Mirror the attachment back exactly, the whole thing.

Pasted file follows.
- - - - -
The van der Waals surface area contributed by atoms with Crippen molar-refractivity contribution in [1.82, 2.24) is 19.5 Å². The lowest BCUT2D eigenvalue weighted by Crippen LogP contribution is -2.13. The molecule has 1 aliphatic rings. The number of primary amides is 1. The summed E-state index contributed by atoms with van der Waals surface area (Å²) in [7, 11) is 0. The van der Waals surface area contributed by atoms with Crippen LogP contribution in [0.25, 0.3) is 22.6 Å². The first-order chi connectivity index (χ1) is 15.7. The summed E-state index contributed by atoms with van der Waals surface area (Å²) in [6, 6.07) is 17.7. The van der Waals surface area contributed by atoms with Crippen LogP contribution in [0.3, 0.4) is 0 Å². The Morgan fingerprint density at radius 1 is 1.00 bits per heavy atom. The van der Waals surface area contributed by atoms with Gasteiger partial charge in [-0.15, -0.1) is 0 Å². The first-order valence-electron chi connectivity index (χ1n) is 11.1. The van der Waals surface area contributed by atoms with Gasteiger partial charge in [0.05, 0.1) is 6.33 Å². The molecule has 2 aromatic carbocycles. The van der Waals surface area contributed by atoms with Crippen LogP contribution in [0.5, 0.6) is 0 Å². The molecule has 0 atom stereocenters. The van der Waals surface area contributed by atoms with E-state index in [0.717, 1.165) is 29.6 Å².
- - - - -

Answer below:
The van der Waals surface area contributed by atoms with Crippen molar-refractivity contribution in [1.82, 2.24) is 19.5 Å². The lowest BCUT2D eigenvalue weighted by Crippen LogP contribution is -2.13. The molecule has 1 aliphatic rings. The number of primary amides is 1. The summed E-state index contributed by atoms with van der Waals surface area (Å²) in [7, 11) is 0. The van der Waals surface area contributed by atoms with Crippen LogP contribution in [0.25, 0.3) is 22.6 Å². The first-order chi connectivity index (χ1) is 15.7. The summed E-state index contributed by atoms with van der Waals surface area (Å²) in [6, 6.07) is 17.7. The van der Waals surface area contributed by atoms with Crippen LogP contribution in [0.3, 0.4) is 0 Å². The Morgan fingerprint density at radius 1 is 1.00 bits per heavy atom. The van der Waals surface area contributed by atoms with Gasteiger partial charge in [-0.15, -0.1) is 0 Å². The first-order valence-electron chi connectivity index (χ1n) is 11.1. The van der Waals surface area contributed by atoms with Gasteiger partial charge in [0.05, 0.1) is 6.33 Å². The molecule has 2 aromatic carbocycles. The van der Waals surface area contributed by atoms with Crippen LogP contribution in [0.5, 0.6) is 0 Å². The molecule has 0 atom stereocenters. The van der Waals surface area contributed by atoms with E-state index in [0.717, 1.165) is 29.6 Å².